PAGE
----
Where You Stand

And now I cannot remember how I would
have had it. It is not a conduit (confluence?) but a place.
The place, of movement and an order.
The place of old order.
But the tail end of the movement is new.
Driving us to say what we are thinking.
It is so much like a beach after all, where you stand
and think of going no further.
And it is good when you get to no further.
It is like a reason that picks you up and
places you where you always wanted to be.
This far, it is fair to be crossing, to have crossed.
Then there is no promise in the other.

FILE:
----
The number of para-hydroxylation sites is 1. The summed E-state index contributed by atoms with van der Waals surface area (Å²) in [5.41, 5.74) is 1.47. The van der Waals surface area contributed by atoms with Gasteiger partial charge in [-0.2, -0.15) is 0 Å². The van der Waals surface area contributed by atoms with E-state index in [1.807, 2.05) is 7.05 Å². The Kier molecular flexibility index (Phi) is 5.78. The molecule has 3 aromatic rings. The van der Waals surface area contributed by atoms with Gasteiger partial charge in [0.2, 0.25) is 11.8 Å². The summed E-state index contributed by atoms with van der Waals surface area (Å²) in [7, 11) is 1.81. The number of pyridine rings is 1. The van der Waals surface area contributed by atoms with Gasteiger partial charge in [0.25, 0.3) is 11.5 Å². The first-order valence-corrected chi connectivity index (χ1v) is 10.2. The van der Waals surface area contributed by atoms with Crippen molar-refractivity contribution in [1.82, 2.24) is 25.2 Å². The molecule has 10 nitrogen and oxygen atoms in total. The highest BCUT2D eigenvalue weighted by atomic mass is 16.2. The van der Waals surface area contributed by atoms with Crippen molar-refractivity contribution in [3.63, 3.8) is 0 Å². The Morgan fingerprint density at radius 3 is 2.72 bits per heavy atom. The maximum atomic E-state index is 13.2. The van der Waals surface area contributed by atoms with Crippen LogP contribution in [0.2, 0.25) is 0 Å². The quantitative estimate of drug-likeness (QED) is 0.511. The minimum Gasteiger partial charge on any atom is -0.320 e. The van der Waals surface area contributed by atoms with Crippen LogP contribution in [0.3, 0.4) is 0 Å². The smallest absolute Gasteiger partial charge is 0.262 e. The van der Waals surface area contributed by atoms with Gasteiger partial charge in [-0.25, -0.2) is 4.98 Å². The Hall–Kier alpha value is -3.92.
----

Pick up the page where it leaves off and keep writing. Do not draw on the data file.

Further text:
Here it is. Steel and air, a mottled presence,
small panacea
and lucky for us.
And then it got very cool.

—John Ashbery

 

In 1988, John Ashbery wrote this poem for the Irene Hixon Whitney Bridge, connecting Loring Park with the Minneapolis Sculpture Garden.

In 1988, John Ashbery wrote this poem for the Irene Hixon Whitney Bridge, connecting Loring Park with the Minneapolis Sculpture Garden.